Subject: if you could please read this...
You are my son and I love you dearly. I know I have made mistakes and for that I am so sorry. I am so sorry for the pain it must have caused. As you know, i carry regret about all that. I have tried hard to make ammends and will always be willing to start talking again about whatever is important to you about the past if it would move us closer together. I do want to hear what you feel and would always be open to a letter, a phone call or even a meeting with the therapist that we had tried to do.
I really want you to be happy,happy with [your wife], happy in your life, and I know you do not want to have a relationship with me. It's heartbreaking as your parent, to not be able to see you and your family. At the same time, if you believe it is in your best interest, then i respect that. You must have good reason and i accept that. I want you to know that the door will be open for the rest of your life if you change your mind.
All my love,
Right then. I was surprised when I saw the email in my work inbox - obviously I had not expected this. After reading this once over, I was admittedly sad. I wanted to believe what my mother was saying was true during the first read and very nearly did. But then I read it a second time, and a third, and that feeling began to dissipate rather quickly.
Some things I noticed straight away:
1. she apologized for her wrong-doings but she called them "mistakes". Her actions and behaviors were not mistakes as they were done intentionally. They were purposefully harmful transgressions. Now, I am not asserting that the apology was genuine, nor am I accepting her apology. It is vague, which indicates to me that she is saying what she thinks I want to hear. She has not directly apologized for causing me pain, or my wife pain, or even my family pain. It's just too general, what she said.
2. She said that she's been trying hard to make amends. Well that's just plain untrue. She's not been trying hard, nor has she even been trying. I've not seen these efforts of amending.
3. She sent an email to my work address. Is it really that hard to send a personal email to a personal address? I guess so.
4. I've already expressed to her how I felt - it was in a letter that I read to her then handed over to her. For her to say that she'd love to hear how I feel is just crazy talk. What makes her think that her saying that she's open to my feelings now will make me want to regurgitate everything I've already told her? Read the letter! It's all there!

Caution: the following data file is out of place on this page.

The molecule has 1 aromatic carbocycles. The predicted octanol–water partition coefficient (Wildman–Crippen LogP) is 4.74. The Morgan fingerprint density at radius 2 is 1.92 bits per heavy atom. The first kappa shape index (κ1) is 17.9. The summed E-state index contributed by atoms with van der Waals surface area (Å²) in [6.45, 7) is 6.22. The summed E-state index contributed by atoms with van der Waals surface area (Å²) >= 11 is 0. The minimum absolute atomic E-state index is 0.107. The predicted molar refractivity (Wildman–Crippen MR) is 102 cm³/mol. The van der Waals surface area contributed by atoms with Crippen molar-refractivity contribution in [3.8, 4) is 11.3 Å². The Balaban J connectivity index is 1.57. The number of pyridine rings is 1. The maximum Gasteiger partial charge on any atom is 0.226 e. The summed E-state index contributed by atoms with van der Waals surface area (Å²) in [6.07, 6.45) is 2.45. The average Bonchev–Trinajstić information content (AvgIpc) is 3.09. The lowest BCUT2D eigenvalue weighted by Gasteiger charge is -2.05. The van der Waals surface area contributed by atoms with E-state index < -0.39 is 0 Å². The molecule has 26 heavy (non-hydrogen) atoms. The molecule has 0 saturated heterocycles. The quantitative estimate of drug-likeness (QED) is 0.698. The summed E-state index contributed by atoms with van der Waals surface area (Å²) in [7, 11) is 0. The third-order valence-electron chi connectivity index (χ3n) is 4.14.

5. While I do hold a sentiment of "don't want" when it comes to a relationship with my mother, there's also a very large "can't have" sentiment and this is the result of my mother's behaviors and her choices that refuses to take responsibility for. Well fully anyway. It's true that I don't want a relationship with her but it's because of her actions. It's also true that I attempted to have a relationship with her and gave her an outline of what I needed from her in order to have a relationship with her. She chose not to use that guide.
6. My mother has put all of the responsibility of our relationship on me. How is that fair? Where is her response to the lengthy letter I wrote? There was never any mention of that...ever.
7. The "good reason" for choosing not to go no contact was explained succinctly in both the first letter and the second one.
8. My mother mentioned that it was heartbreaking to not be able to see me. I think what's more important is the fact that we don't have a relationship at all. That she's made some very poor choices that's led to the current state of affairs. She should have said that it's heartbreaking to know that she caused her own heartbreak. But that's all in the category of "shouldda, couldda, wouldda".
All in all, I'm unimpressed by her "effort" to reach out to me. It didn't seem like she put anything into writing this. At least my father spent a little more time on his letter, though his didn't say anything worthwhile either.